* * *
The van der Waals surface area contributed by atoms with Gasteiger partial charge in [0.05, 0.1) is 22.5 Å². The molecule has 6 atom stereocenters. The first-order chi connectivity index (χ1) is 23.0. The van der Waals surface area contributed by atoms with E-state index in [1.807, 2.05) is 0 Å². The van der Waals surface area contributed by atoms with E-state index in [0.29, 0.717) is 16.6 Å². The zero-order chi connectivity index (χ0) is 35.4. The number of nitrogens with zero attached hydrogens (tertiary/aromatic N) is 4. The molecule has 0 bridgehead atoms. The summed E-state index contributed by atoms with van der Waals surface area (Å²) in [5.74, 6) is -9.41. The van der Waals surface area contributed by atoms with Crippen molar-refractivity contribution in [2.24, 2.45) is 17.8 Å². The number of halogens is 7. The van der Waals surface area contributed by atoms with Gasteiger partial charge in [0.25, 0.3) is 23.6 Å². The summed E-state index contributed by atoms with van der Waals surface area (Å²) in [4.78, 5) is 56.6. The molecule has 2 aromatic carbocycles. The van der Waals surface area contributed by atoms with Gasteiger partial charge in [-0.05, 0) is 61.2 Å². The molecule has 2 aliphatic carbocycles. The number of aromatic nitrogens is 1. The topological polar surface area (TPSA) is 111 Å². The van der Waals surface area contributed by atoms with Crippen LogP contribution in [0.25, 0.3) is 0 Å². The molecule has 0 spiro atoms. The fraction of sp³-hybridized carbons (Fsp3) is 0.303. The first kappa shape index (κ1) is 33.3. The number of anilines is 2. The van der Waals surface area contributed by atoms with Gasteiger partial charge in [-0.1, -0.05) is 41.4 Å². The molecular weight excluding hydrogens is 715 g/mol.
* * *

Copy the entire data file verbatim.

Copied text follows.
The van der Waals surface area contributed by atoms with Gasteiger partial charge in [0.05, 0.1) is 22.5 Å². The molecule has 6 atom stereocenters. The first-order chi connectivity index (χ1) is 23.0. The van der Waals surface area contributed by atoms with E-state index in [1.807, 2.05) is 0 Å². The van der Waals surface area contributed by atoms with E-state index in [0.29, 0.717) is 16.6 Å². The zero-order chi connectivity index (χ0) is 35.4. The number of nitrogens with zero attached hydrogens (tertiary/aromatic N) is 4. The molecule has 0 bridgehead atoms. The summed E-state index contributed by atoms with van der Waals surface area (Å²) in [5.74, 6) is -9.41. The van der Waals surface area contributed by atoms with Crippen molar-refractivity contribution in [2.24, 2.45) is 17.8 Å². The number of halogens is 7. The van der Waals surface area contributed by atoms with Gasteiger partial charge in [0.25, 0.3) is 23.6 Å². The summed E-state index contributed by atoms with van der Waals surface area (Å²) in [4.78, 5) is 56.6. The molecule has 2 aromatic carbocycles. The van der Waals surface area contributed by atoms with Gasteiger partial charge in [-0.05, 0) is 61.2 Å². The molecule has 2 aliphatic carbocycles. The number of aromatic nitrogens is 1. The topological polar surface area (TPSA) is 111 Å². The van der Waals surface area contributed by atoms with Crippen LogP contribution in [0.25, 0.3) is 0 Å². The molecule has 0 spiro atoms. The fraction of sp³-hybridized carbons (Fsp3) is 0.303. The first kappa shape index (κ1) is 33.3. The number of anilines is 2. The van der Waals surface area contributed by atoms with Gasteiger partial charge in [-0.1, -0.05) is 41.4 Å². The molecular weight excluding hydrogens is 715 g/mol.